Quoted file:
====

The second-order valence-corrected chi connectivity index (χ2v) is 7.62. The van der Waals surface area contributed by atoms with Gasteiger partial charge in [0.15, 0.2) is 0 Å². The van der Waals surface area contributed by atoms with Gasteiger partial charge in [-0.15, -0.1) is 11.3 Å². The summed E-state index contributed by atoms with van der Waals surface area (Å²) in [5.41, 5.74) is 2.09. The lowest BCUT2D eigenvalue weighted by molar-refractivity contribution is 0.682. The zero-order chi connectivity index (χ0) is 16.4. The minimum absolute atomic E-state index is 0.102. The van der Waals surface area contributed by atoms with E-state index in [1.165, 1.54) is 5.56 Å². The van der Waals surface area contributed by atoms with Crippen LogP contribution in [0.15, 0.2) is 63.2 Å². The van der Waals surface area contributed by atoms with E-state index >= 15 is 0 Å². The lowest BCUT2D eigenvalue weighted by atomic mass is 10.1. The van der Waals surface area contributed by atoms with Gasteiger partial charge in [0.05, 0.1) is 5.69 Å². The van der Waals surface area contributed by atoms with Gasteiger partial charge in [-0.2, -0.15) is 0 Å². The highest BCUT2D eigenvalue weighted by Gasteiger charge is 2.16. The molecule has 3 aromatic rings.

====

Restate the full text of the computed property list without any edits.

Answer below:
The second-order valence-corrected chi connectivity index (χ2v) is 7.62. The van der Waals surface area contributed by atoms with Gasteiger partial charge in [0.15, 0.2) is 0 Å². The van der Waals surface area contributed by atoms with Gasteiger partial charge in [-0.15, -0.1) is 11.3 Å². The summed E-state index contributed by atoms with van der Waals surface area (Å²) in [5.41, 5.74) is 2.09. The lowest BCUT2D eigenvalue weighted by molar-refractivity contribution is 0.682. The zero-order chi connectivity index (χ0) is 16.4. The minimum absolute atomic E-state index is 0.102. The van der Waals surface area contributed by atoms with E-state index in [1.165, 1.54) is 5.56 Å². The van der Waals surface area contributed by atoms with Crippen LogP contribution in [0.15, 0.2) is 63.2 Å². The van der Waals surface area contributed by atoms with E-state index >= 15 is 0 Å². The lowest BCUT2D eigenvalue weighted by atomic mass is 10.1. The van der Waals surface area contributed by atoms with Gasteiger partial charge in [0.05, 0.1) is 5.69 Å². The van der Waals surface area contributed by atoms with Gasteiger partial charge in [-0.2, -0.15) is 0 Å². The highest BCUT2D eigenvalue weighted by Gasteiger charge is 2.16. The molecule has 3 aromatic rings.